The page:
Halong Bay: You Are Not Alone

Like any traveller worth their salt, Jared and I decided that time was money and flew from Hoi An (really, nearby Danang) to Hanoi.  Gone are the days when I would buy the cheapest transport possible, inserting eight-hour layovers into an otherwise four-hour journey all for the sake of saving 50 bucks.  Now, I’d rather pay $45 to fly for an hour instead of paying $10 for a 17 hour bus ride.  So that is what we did.

Pity our Jetstar flight was delayed by six hours.

So, experts at killing time, we followed the well-trodden path to Treats for some more free pool. If I never play pool again, I won’t be sorry.  Despite the delay, the flight was still worthwhile, and we were tucked up in the Little Hanoi Hostel by nine PM.  On arrival, we booked a Halong Bay tour that departed the following morning.  Then we gorged ourselves on free bananas and hot lime juice before falling asleep in the awesome bed of luxury.

This is as good as budget accommodation gets.

Jared was particularly disappointed because the trip to Halong Bay marked the first time he had been forced to wear pants in Vietnam.  The weather was officially chilly again, though it was hard to tell at first because of the body heat generated in our little van.  There were people installed in every available space – Jared and I had to sit together in the front passenger side.  Good thing we already knew each other.

The van stopped at an obligatory rest stop/tourist trap that was full of ‘genuine’ Vietnamese goods, like tacky beaded purses, overpriced traditional garments, and these children:

So this is what happened to that kid from The Omen.

We arrived at Halong Bay at roughly the same time as the rest of the world.  It was packed with people, guides, busses, boats and fumes.  The recent sinking of a boat in the bay doesn’t come as a huge surprise after seeing how many people churn through each day.  I suspect there are many boats that may not be up to scratch.

If we had come to see boats, we were in the right place.

Our boat, the DragonHeart, looked exactly like most of the other boats out there.  Big, old, wooden, with confused tourists clomping about the upper deck.  We were ushered into the dining room with four other couples and a family of four.  The DragonHeart sputtered to life and we cruised out into the misty bay, eating platters of seafood and fruit while making awkward conversations with the people around us.

“So, are you enjoying Vietnam?”

“Yes, and you?”

“Yes, it’s beautiful.”

“Yes.  Too bad about the weather, though.”

“Yes.  Too bad.”

At least the scenery was captivating.



We were the only native English speakers on the boat, though it didn’t make much of a difference as everyone else spoke English to some degree.  We sat with a French couple at meals, so I had a chance to practice my long-defunct college French.  To my irritation, I found that random Korean words kept popping out of my mouth instead of French ones.  Exactly the opposite tends to happen when I am in Korea.

The boat stopped at an enormous limestone cave, where everyone disembarked.  I was astonished at the number of people posing for photographs inside the cave.  I’m no photographer, but even I understand that a regular point-and shoot digital camera is only going to yield blurry pictures.  No one, not even you, is ever going to look at those photos again.

That didn’t stop me from taking one or two of my own, of course.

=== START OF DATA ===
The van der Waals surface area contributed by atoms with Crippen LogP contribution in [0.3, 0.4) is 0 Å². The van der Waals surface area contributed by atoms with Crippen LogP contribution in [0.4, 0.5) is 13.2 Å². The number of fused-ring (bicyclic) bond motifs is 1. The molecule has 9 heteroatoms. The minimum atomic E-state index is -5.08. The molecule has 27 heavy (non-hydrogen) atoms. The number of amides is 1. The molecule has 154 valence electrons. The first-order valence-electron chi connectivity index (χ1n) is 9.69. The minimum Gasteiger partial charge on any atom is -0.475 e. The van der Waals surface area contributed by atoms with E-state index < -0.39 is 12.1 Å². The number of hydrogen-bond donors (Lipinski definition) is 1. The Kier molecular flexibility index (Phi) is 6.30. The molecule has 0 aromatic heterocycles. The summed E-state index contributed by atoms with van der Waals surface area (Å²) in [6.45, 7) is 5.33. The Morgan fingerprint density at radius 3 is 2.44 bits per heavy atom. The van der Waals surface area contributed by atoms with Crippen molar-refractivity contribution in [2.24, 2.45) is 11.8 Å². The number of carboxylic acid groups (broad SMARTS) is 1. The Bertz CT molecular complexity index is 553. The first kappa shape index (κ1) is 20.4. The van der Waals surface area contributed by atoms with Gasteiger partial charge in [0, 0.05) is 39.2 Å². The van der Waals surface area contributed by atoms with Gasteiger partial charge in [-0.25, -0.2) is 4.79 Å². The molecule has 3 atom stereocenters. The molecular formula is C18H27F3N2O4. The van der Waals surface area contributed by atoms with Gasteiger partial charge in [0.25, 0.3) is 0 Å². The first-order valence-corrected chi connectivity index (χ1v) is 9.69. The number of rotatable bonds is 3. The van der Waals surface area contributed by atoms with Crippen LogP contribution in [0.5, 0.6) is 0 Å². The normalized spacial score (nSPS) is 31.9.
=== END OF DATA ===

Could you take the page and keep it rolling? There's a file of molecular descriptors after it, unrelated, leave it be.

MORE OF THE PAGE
And this is the best shot.

On the way back to the boat, we deflected sales pitches from women who were running mini-supermarkets out of their rowboats.  They were fully stocked with bottled water, Snickers bars, wine, crackers, and beer.  These women row relentlessly around the junks, coming right up to the window of your bedroom and shouting, “You want to buy?”  There were a few times I had to dive to the mattress so they didn’t see me in there.

I was going to take a picture of the convenience store boats, but I got distracted by these monkeys.

Besides, I didn’t need to buy anything because dinner was an hour away, which meant more endless platters of seafood, rice, vegetables and anonymous fried goods.  Until then we just milled around.  There’s not a whole lot to do on a boat, actually.

Ready for action.

Sitting on a dragon is always a good way to pass the time.

Our table of four were the only ones to notice the mice scavenging under a vacant table after dinner, and silently drew our feet up.  The boat seemed clean enough, but the mice put a little damper on that illusion.  I heard them the entire night racing through the wooden walls, and developed an intense fear that they would crawl out and feast on my flesh.

Scoping out crevices for evidence of mice.

The next day we stopped at Cat Ba Island to drop off the people who were continuing on to the 3-day tour.  This included everyone except us.  I am pretty sure we were the envy of the boat. It was just a little bit too cold to fully enjoy the experience.  We were transferred to a different boat for the journey back, which was undertaken at full speed.  After all, the next set of tourists were already waiting on the docks.

I can’t fathom that people live here all of the time.

 

 

2 Responses to “Halong Bay: You Are Not Alone”

  1. wait wait wait– those kid statues were up FOR PURCHASE??? Please tell me you did the right thing with your spending money.
    Also, hot lime juice sounds AMAZING. How can I get my hands on some? I mean is it literally just lime juice, hot, or is it hot water with lime juice in it, lime juice with sugar…I really do want to know.

  2. Hot lime juice IS amazing. IT is your second suggestion – hot water with lime juice and sugar. I wonder if I can buy limes here. And why I haven’t looked into it yet.
    Sorry to confuse you – I don’t think the statues were for sale, just their clothes. Though I’m sure they would be parted with for the right price…

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